Flaherty was distinctly a disappointment. He has the reputation of being a hard, rough fighter, and the crowd last night expected to see him make a lively battle. He was never in it, however. He was rough enough, to be sure, and in the first two rounds resorted to foul tactics, refusing to break and hitting in the clinches to such an extent that the police were compelled to interfere. As far as fighting went, however, the Lowell man was completely outclassed. When Gans started in to do business he pounded Flaherty right and left at will, and soon had him wobbling.

The first two rounds were marked by clinches and foul tactics on the part of Flaherty. In the third round Gans went after the Lowell man and staggered him with a terrific right on the jaw. This took all the steam out of Flaherty, and was the beginning of the end.

In the fourth Gans started right in to do business and sent Flaherty to the floor with a right on the jaw. The Lowell man was quickly on his feet, but was met with another right, which sent him down for good. Flaherty was staggering to his feet when his seconds threw up the sponge.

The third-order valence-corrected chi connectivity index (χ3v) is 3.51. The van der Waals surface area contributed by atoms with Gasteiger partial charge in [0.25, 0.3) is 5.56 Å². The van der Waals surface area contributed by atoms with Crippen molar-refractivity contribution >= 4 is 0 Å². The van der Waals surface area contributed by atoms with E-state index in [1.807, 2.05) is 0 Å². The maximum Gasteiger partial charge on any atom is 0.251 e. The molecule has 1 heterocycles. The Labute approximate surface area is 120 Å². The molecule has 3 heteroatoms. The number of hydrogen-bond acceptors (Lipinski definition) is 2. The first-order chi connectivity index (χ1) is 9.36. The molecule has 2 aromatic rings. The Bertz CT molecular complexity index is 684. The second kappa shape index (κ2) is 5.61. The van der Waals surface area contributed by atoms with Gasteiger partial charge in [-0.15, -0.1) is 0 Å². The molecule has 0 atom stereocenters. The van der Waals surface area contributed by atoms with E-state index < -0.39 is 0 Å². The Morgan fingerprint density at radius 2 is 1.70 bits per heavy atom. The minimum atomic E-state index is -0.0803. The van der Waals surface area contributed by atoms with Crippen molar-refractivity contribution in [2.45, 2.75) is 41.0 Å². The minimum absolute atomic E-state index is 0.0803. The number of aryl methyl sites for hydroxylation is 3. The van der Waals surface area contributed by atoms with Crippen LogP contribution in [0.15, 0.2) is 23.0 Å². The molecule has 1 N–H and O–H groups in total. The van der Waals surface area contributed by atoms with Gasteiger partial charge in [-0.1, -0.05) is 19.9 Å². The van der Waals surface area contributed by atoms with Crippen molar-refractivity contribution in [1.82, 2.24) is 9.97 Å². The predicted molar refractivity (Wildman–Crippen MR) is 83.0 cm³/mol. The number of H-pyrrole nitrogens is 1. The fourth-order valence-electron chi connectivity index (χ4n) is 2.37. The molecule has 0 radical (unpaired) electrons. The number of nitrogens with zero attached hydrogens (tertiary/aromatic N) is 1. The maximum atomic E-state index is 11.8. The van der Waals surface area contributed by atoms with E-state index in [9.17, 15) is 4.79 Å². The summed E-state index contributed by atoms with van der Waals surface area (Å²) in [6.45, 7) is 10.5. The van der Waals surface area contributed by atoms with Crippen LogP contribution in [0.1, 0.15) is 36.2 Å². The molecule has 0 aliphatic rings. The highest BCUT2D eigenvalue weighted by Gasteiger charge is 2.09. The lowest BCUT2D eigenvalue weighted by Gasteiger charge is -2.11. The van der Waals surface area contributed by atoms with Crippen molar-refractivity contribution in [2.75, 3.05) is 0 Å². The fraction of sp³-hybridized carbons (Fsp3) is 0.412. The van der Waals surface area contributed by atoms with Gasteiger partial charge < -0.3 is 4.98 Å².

There were some cries of "fake" on the part of the crowd, but they were entirely uncalled for. While Flaherty was not entirely out he was virtually so, and it was an act of wisdom and mercy on the part of his seconds to give up the battle. The defeated man was so dazed that he had to be led off the stage, and it was some time after he had reached his dressing room before he could see clearly.

Flaherty claimed that his eyesight was affected and that he could not see well under the glare of the electric lights. It is quite probable, however, that Gans' righthand smashes had something to do with the failure of eyesight.